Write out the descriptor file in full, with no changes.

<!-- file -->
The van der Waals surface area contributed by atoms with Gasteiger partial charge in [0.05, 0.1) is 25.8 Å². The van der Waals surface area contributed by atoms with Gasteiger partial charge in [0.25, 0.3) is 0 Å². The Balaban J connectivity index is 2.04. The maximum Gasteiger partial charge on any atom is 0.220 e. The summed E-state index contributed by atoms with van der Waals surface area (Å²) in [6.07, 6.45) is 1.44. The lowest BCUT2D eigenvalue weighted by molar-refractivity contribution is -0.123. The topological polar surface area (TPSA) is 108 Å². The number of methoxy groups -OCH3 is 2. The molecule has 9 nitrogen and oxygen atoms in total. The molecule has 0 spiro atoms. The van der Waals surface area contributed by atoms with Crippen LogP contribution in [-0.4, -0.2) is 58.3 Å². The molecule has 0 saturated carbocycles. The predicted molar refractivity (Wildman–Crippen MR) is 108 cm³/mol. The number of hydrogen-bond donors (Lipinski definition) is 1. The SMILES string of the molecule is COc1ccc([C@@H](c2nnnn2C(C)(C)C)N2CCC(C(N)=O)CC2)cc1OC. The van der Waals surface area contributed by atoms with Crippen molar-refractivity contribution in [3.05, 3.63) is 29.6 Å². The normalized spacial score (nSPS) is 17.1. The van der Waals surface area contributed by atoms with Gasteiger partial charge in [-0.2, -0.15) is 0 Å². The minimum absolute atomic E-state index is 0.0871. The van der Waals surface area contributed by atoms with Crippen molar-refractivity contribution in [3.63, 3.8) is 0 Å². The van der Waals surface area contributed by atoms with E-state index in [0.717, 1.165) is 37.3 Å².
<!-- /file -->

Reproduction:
The van der Waals surface area contributed by atoms with Gasteiger partial charge in [0.05, 0.1) is 25.8 Å². The van der Waals surface area contributed by atoms with Gasteiger partial charge in [0.25, 0.3) is 0 Å². The Balaban J connectivity index is 2.04. The maximum Gasteiger partial charge on any atom is 0.220 e. The summed E-state index contributed by atoms with van der Waals surface area (Å²) in [6.07, 6.45) is 1.44. The lowest BCUT2D eigenvalue weighted by molar-refractivity contribution is -0.123. The topological polar surface area (TPSA) is 108 Å². The number of methoxy groups -OCH3 is 2. The molecule has 9 nitrogen and oxygen atoms in total. The molecule has 0 spiro atoms. The van der Waals surface area contributed by atoms with Crippen LogP contribution in [-0.4, -0.2) is 58.3 Å². The molecule has 0 saturated carbocycles. The predicted molar refractivity (Wildman–Crippen MR) is 108 cm³/mol. The number of hydrogen-bond donors (Lipinski definition) is 1. The SMILES string of the molecule is COc1ccc([C@@H](c2nnnn2C(C)(C)C)N2CCC(C(N)=O)CC2)cc1OC. The van der Waals surface area contributed by atoms with Crippen molar-refractivity contribution in [3.05, 3.63) is 29.6 Å². The normalized spacial score (nSPS) is 17.1. The van der Waals surface area contributed by atoms with Gasteiger partial charge in [-0.2, -0.15) is 0 Å². The minimum absolute atomic E-state index is 0.0871. The van der Waals surface area contributed by atoms with Crippen molar-refractivity contribution in [3.63, 3.8) is 0 Å². The van der Waals surface area contributed by atoms with E-state index in [0.717, 1.165) is 37.3 Å².